The adventure ran very well. The players enjoyed it, once we decided that we couldn’t let the session end quite that abruptly*. The one thing my players did not enjoy was the puzzle that protected the Stargazer’s treasure horde. My players could not crack it, and it seems that neither could Raggi’s playtest groups. If I do run the adventure again, I might well change that puzzle.

All in all, I really enjoyed Tower of the Stargazer. It is suitably strange, pretty lethal – though not necessarily so, as the lethality is so strongly tied to player choice – and could be a great beginning to a campaign, providing both a Big Bad and a number of ‘treasures’ that are bound to get the PCs into trouble with somebody or something.

*If this were a game in a proper campaign, you can be sure that there would be no ‘backsies’ – it is the persistence of the consequences of player choice that differentiates a tabletop roleplaying game from a CRPG

Tuesday, 11 December 2012

Who Rolls The Dice?

There have been a few posts about the place recently [here are two: Tenkar's Tavern and Raven Crowking's Nest] that have discussed dice rolling and the temptation to 'fudge'. 

Tenkar writes: "By fudging the rolls, you are moving from RPG to Storytelling. [...] That to me is the issue - are you playing a game or a looking for a storytelling experience?" And I pretty much agree with this. As a GM, I have less fun - in retrospect at least - when I have succumbed to the temptation to fudge the dice and ensure that a particular outcome was arrived at. Even if the players do not know it, I have diminished the 'game' when I 'fudge'. 

To help me resist the temptation to 'fudge', like many I roll my GM dice in the open. Where possible, I tell the players what I am rolling for and what the different results will mean - so long as to do so would not reveal a 'secret'. But lately, I've been thinking of surrendering the dice. No, I'm not taking up a diceless system. But when a player can be given the full details of the roll without revealing any secrets, why not let the players do all the rolling? Let the players roll the dice for the monsters that are attacking their PCs, for instance.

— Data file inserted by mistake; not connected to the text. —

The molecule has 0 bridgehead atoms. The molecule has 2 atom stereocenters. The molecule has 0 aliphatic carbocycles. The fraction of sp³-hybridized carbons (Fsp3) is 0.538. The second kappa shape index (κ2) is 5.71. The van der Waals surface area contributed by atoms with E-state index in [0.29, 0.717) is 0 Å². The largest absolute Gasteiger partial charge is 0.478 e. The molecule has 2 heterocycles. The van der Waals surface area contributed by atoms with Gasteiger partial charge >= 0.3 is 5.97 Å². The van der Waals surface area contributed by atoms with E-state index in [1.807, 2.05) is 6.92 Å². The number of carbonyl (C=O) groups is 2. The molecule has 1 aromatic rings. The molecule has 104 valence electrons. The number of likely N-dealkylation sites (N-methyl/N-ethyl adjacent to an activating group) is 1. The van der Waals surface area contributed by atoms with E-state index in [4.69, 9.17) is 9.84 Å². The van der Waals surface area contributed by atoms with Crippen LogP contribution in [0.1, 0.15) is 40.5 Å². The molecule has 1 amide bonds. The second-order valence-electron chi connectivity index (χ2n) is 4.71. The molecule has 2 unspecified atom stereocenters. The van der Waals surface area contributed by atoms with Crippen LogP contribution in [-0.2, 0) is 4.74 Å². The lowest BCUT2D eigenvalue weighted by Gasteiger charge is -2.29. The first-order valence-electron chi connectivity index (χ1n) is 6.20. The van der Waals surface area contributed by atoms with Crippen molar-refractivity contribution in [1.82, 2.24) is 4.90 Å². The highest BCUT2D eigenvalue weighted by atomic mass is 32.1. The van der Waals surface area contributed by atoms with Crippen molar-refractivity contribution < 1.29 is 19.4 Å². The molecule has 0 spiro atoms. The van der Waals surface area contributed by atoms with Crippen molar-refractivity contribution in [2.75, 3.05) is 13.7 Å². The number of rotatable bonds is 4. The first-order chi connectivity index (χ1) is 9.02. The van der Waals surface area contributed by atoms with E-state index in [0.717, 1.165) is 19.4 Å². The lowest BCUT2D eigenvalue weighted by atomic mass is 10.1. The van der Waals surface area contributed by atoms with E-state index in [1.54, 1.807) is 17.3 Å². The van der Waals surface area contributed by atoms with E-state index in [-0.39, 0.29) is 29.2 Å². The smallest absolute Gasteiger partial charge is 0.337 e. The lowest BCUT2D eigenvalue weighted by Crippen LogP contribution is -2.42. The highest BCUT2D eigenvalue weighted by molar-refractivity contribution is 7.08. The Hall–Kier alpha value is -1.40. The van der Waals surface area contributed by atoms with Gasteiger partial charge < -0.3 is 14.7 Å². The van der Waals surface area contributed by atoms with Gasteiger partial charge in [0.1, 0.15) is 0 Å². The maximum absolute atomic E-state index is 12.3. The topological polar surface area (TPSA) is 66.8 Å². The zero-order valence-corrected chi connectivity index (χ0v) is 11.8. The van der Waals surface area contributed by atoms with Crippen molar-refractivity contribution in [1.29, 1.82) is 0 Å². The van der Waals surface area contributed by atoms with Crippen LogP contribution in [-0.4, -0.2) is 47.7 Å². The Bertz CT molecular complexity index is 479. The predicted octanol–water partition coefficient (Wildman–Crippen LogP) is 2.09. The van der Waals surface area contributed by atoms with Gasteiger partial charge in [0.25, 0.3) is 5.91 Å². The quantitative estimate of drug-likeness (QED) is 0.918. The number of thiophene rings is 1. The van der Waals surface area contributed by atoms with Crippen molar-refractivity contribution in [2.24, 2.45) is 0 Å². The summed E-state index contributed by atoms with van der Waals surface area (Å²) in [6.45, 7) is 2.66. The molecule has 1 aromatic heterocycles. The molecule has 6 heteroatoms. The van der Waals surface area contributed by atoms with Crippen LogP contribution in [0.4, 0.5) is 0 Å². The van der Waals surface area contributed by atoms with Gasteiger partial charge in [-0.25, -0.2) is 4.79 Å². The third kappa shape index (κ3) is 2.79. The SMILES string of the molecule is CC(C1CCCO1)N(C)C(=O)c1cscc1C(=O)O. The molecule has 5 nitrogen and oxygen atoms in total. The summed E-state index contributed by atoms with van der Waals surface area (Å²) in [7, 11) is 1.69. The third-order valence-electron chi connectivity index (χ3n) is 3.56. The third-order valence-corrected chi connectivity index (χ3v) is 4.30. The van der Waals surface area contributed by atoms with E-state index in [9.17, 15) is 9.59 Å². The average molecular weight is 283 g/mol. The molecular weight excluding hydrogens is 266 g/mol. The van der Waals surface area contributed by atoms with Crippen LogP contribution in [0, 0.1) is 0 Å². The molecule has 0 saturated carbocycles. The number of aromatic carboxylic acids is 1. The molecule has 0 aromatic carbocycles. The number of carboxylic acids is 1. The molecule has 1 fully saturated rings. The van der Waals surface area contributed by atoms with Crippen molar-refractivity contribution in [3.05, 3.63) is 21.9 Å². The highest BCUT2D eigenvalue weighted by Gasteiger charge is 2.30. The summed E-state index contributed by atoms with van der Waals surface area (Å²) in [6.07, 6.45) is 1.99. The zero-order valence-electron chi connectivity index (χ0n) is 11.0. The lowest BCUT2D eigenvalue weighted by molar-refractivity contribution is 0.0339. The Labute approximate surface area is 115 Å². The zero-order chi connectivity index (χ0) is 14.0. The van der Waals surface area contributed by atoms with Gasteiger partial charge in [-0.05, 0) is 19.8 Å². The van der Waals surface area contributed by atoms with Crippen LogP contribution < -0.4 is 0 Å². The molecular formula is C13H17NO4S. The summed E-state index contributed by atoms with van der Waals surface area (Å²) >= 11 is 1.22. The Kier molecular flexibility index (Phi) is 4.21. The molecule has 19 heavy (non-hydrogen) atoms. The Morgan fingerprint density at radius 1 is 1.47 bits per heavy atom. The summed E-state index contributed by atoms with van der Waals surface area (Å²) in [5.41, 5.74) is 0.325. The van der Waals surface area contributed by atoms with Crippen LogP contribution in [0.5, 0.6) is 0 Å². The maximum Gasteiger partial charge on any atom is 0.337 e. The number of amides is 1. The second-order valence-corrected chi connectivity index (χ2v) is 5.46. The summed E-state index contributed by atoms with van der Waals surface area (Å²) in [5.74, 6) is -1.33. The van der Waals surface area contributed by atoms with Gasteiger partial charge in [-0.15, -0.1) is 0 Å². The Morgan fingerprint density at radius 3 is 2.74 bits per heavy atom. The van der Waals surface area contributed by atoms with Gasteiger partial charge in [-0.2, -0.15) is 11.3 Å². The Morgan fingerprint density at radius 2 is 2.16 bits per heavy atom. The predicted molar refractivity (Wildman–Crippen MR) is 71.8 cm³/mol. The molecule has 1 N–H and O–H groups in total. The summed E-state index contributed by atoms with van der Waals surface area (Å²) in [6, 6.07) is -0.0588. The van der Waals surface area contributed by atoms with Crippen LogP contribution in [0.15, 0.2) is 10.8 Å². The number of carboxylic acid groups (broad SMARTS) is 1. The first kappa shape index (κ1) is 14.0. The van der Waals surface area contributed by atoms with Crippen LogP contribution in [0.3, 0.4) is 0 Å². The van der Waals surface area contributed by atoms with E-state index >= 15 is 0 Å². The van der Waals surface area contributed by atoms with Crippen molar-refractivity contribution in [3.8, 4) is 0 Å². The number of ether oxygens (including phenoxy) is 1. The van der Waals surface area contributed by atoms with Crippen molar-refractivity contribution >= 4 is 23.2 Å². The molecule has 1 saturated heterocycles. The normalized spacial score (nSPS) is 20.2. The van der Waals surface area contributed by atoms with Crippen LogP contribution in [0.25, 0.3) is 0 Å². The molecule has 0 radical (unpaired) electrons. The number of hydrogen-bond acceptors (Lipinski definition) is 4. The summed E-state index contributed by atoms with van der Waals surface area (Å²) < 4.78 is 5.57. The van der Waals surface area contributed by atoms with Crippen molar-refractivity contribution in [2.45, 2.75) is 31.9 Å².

There are still a few people with a sense of humour in the Imperium

Why? On the most basic level, because people like rolling dice. More, it will defeat much of the remaining temptation to 'fudge'. And last, and most, it will diminish any sense that the GM-player relationship is adversarial - that I, as the GM, am rolling against them. My dice are rolled to administer the world. The players' hands and dice are responsible for adjudicating the outcomes of [almost] all the risks facing their characters.

Well, we will see next time we play. 

Saturday, 1 December 2012

Jolly Pirates We!

So, back to ‘YOUR Adventure Ends Here’, my project to play each of the Fighting Fantasy books in order, by the rules and rolls, no fingers in pages, no backsies, nothing. Seas of Blood is in dock.

Seas of Blood was one of my favourites, back in the day. And it still is, kind of. Unlike some ‘quest’ orientated gamebooks, in which a map actually merely an illustration of the route upon which your character was taken by the writer/GM, in Seas of Blood there is the illusion (at least) that the map is a sandbox of choices. There YOU are, in the pirate port of Tak, dicing away the evening with rival Abdul the Butcher, when some drunk idiot comes up with the idea of fifty days of robbery to prove which of you is the greatest pirate of the Inland Sea.

The opening paragraph tells you some bare details about Lagash, the seas around Enraki, and the caravans of the Scythera Desert, and then asks; where do YOU want to go?

I choose to send my ship, the Banshee, to ‘the Scythera Desert to plunder the rich western caravans’. After camping out for several days in the burning sun, my crew are eventually able to ambush a caravan of LIZARD MEN. The cost in blood was not really worth the treasure; 60 gold pieces and one Lizard Man slave. Nevertheless, the idea that the ‘rich western caravans’ might include (traditionally) evil humanoids is, to my mind, one of the great things about Titan as a fantasy gaming world.

And then the Banshee is sunk. Sailing south, I fail as a captain and neglect several opportunities to flee! from a KISHIAN WARSHIP. We had her outmanned, I swear; a whole point of Crew Strike and three points of Crew Strength. The battle, and her booty, was mine, I gambled. But the dice fell against the odds, my crew fell, and I slipped beneath the waves. Glug. Glug.

Not much of an adventure, but enough to remind me of the illusion of an open world that I have always liked about Seas of Blood. Okay, so it is not as open as Fabled Lands, but in the context of the early(ish) Fighting Fantasy books, Seas of Blood suggested the freedom (as well as the adventure and aesthetics) of fantasy roleplaying games.

BONUS: Free RPG with a potential for piracy: Worlds Apart, a Traveller ‘powered’ fantasy seafaring game.